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Attitudes of Dutch nurses towards their involvement in end-of-life decisions with a possible life-shortening effect.

Albers, G., Francke, A.L., Veer, A.J. de, Onwuteaka-Philipsen, B.D. Attitudes of Dutch nurses towards their involvement in end-of-life decisions with a possible life-shortening effect. Palliative Medicine: 2012, 26(4) 518-519. Abstract. 7th World Research Congress of the European Association for Palliative Care (EAPC), 7-9 juni 2012, Trondheim.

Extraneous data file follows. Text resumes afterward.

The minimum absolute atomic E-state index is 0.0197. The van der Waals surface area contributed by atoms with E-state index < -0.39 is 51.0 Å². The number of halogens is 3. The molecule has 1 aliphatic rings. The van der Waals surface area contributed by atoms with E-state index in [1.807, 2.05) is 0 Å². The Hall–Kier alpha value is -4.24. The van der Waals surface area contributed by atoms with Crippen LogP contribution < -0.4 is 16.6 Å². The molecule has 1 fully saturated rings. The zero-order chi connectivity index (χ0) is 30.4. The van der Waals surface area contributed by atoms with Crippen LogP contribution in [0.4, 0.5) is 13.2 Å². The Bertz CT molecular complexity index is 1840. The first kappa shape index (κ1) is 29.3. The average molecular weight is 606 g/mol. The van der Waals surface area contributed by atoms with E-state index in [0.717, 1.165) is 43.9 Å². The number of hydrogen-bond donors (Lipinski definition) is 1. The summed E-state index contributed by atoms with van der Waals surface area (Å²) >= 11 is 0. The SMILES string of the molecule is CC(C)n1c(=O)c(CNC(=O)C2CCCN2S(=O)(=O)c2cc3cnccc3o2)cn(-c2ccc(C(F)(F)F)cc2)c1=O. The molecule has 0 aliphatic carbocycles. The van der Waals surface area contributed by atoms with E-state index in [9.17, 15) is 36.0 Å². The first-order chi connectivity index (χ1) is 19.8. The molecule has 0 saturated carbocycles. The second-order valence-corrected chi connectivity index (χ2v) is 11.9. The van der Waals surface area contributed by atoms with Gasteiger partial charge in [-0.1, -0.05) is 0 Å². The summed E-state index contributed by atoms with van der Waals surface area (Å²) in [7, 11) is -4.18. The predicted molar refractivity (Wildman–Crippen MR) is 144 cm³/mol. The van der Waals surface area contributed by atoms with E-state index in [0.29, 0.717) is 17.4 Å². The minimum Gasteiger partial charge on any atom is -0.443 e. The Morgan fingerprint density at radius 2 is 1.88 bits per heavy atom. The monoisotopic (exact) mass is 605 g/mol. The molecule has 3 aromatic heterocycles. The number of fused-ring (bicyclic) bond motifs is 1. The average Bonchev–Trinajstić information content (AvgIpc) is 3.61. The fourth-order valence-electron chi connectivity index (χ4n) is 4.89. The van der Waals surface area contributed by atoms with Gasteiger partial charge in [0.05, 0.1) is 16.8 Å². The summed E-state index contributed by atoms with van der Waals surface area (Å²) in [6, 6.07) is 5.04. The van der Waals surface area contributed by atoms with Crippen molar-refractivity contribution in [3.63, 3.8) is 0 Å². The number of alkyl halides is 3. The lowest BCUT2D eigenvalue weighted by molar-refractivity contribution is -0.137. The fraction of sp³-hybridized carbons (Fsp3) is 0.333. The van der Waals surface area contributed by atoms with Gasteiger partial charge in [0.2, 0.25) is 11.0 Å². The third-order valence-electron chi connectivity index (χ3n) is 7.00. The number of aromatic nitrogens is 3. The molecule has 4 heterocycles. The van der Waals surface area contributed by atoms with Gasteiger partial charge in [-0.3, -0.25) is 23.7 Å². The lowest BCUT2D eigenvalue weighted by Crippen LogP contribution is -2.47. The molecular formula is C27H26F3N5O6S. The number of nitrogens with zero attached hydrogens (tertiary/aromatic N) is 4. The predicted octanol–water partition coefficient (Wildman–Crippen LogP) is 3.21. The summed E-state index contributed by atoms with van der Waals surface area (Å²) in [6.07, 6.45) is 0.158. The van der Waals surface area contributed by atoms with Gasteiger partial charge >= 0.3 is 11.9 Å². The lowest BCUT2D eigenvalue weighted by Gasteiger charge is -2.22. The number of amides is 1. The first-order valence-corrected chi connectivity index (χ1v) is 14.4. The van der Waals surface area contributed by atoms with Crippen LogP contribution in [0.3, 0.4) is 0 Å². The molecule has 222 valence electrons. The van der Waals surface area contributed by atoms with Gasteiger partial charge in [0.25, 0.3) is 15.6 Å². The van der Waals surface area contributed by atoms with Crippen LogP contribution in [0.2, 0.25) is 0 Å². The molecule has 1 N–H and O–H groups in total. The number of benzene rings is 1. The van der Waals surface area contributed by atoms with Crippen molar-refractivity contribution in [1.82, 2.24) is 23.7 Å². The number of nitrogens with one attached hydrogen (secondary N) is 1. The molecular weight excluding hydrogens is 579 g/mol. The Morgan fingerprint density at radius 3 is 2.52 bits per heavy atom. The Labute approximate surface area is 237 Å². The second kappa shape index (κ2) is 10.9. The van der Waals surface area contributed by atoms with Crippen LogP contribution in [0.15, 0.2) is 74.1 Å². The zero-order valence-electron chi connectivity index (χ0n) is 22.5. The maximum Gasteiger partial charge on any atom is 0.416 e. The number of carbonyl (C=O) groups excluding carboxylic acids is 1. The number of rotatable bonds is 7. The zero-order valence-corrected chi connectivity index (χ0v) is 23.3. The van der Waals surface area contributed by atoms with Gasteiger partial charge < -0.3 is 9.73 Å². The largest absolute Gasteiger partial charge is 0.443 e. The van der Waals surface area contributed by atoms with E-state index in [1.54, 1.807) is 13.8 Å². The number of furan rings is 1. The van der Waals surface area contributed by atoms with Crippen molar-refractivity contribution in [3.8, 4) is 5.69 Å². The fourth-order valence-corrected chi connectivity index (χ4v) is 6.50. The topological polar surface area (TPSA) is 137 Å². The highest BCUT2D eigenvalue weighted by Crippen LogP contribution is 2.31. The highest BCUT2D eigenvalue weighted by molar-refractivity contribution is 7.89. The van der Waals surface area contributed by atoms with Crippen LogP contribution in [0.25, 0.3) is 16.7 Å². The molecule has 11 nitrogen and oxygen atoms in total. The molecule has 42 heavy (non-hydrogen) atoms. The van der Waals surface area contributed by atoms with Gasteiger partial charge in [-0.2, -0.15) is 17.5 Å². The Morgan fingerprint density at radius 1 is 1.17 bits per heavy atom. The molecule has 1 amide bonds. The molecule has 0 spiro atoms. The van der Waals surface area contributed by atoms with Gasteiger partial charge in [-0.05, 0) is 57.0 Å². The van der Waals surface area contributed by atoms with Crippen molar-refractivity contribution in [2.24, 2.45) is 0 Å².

Background: Nurses are often involved in end-of-life decision making as they play an important role in caring for terminally ill patients. Aim: To investigate nurses’ attitudes towards their involvement in end-of-life decisions with a possible lifeshortening effect, and a possible relationship with sociodemographic characteristics and work-related factors. Methods: A representative sample of 903 nurses in the Netherlands received a written structured questionnaire about experiences with medical end-of-life decisions, and the extent to which they agreed with statements about attitudes towards and their role in medical end-of-life decisions on a 5-point scale. Logistic regression models were fitted for each statement to determine the relation between nurses’ attitudes and socio-demographic and work-related characteristics. Results: The response rate was 66 percent. Most nurses, especially highly educated nurses, nurses working in a hospital, and nurses who had experience with or had received training on end-of-life decisions, agreed that patients talk rather to a nurse about end-of-life decisions than to a physician (64%). In particular highly educated and female nurses, believed that they are in a better position to assess patients’ wishes than physicians are (38%). Most nurses, especially those working in a hospital and nursing home agreed that they should be involved in the whole process of end-of-life decisions (74%), and in decisions to withhold or withdraw life sustaining treatment (58%). Though the core value of nursing is the patient’s wellbeing most nurses believed that nursing may also include decisions with a possible life shortening (71%). Conclusion: Overall, nurses agree that decisions with a possible life-shortening effect are part of their job and they want to be involved in these decisions. Work setting seems to be the most important determinant regarding the preferred involvement in decisions which may have a shortening effect. (aut. ref.)